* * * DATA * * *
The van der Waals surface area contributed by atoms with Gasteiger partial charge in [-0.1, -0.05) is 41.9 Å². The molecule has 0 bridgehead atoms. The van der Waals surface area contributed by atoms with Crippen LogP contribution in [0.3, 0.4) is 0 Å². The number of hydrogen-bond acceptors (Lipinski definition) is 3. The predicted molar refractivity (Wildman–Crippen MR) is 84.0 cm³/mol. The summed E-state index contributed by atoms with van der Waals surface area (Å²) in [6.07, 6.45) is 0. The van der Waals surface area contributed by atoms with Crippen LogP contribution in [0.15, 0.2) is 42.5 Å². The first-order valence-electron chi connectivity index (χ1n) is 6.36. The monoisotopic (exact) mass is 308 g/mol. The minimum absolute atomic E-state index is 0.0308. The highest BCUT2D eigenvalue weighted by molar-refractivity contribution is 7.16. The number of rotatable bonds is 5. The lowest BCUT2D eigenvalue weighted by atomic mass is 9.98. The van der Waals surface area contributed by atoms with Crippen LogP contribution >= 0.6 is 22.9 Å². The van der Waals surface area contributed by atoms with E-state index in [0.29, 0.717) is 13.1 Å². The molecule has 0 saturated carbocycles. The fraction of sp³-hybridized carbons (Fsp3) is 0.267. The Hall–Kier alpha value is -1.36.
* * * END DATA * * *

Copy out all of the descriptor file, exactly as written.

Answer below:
The van der Waals surface area contributed by atoms with Gasteiger partial charge in [-0.1, -0.05) is 41.9 Å². The molecule has 0 bridgehead atoms. The van der Waals surface area contributed by atoms with Crippen LogP contribution in [0.3, 0.4) is 0 Å². The number of hydrogen-bond acceptors (Lipinski definition) is 3. The predicted molar refractivity (Wildman–Crippen MR) is 84.0 cm³/mol. The summed E-state index contributed by atoms with van der Waals surface area (Å²) in [6.07, 6.45) is 0. The van der Waals surface area contributed by atoms with Crippen LogP contribution in [0.15, 0.2) is 42.5 Å². The first-order valence-electron chi connectivity index (χ1n) is 6.36. The monoisotopic (exact) mass is 308 g/mol. The minimum absolute atomic E-state index is 0.0308. The highest BCUT2D eigenvalue weighted by molar-refractivity contribution is 7.16. The number of rotatable bonds is 5. The lowest BCUT2D eigenvalue weighted by atomic mass is 9.98. The van der Waals surface area contributed by atoms with Crippen LogP contribution >= 0.6 is 22.9 Å². The van der Waals surface area contributed by atoms with E-state index in [0.29, 0.717) is 13.1 Å². The molecule has 0 saturated carbocycles. The fraction of sp³-hybridized carbons (Fsp3) is 0.267. The Hall–Kier alpha value is -1.36.